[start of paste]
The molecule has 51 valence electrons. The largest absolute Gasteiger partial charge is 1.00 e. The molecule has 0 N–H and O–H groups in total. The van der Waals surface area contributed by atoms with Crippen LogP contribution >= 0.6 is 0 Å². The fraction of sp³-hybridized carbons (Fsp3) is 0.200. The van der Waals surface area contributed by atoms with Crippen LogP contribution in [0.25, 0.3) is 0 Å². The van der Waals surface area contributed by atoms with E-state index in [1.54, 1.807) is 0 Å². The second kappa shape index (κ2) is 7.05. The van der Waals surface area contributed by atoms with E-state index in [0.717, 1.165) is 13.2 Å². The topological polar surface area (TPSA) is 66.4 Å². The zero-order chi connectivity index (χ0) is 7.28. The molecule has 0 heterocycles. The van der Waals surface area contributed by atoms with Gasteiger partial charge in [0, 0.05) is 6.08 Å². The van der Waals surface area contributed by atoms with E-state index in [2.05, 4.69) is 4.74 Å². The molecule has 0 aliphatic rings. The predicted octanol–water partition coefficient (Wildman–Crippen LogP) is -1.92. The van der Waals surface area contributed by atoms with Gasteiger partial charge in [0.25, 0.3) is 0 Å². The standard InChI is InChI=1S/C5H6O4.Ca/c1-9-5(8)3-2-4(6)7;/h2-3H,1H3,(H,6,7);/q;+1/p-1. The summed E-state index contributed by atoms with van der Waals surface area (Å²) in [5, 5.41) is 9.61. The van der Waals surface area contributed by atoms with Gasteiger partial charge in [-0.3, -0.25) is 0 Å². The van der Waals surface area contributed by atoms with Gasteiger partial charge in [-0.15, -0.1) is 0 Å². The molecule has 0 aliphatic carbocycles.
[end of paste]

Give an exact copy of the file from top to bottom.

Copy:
The molecule has 51 valence electrons. The largest absolute Gasteiger partial charge is 1.00 e. The molecule has 0 N–H and O–H groups in total. The van der Waals surface area contributed by atoms with Crippen LogP contribution >= 0.6 is 0 Å². The fraction of sp³-hybridized carbons (Fsp3) is 0.200. The van der Waals surface area contributed by atoms with Crippen LogP contribution in [0.25, 0.3) is 0 Å². The van der Waals surface area contributed by atoms with E-state index in [1.54, 1.807) is 0 Å². The second kappa shape index (κ2) is 7.05. The van der Waals surface area contributed by atoms with E-state index in [0.717, 1.165) is 13.2 Å². The topological polar surface area (TPSA) is 66.4 Å². The zero-order chi connectivity index (χ0) is 7.28. The molecule has 0 heterocycles. The van der Waals surface area contributed by atoms with Gasteiger partial charge in [0, 0.05) is 6.08 Å². The van der Waals surface area contributed by atoms with E-state index in [2.05, 4.69) is 4.74 Å². The molecule has 0 aliphatic rings. The predicted octanol–water partition coefficient (Wildman–Crippen LogP) is -1.92. The van der Waals surface area contributed by atoms with Gasteiger partial charge in [0.25, 0.3) is 0 Å². The standard InChI is InChI=1S/C5H6O4.Ca/c1-9-5(8)3-2-4(6)7;/h2-3H,1H3,(H,6,7);/q;+1/p-1. The summed E-state index contributed by atoms with van der Waals surface area (Å²) in [5, 5.41) is 9.61. The van der Waals surface area contributed by atoms with Gasteiger partial charge in [-0.3, -0.25) is 0 Å². The van der Waals surface area contributed by atoms with Gasteiger partial charge in [-0.15, -0.1) is 0 Å². The molecule has 0 aliphatic carbocycles.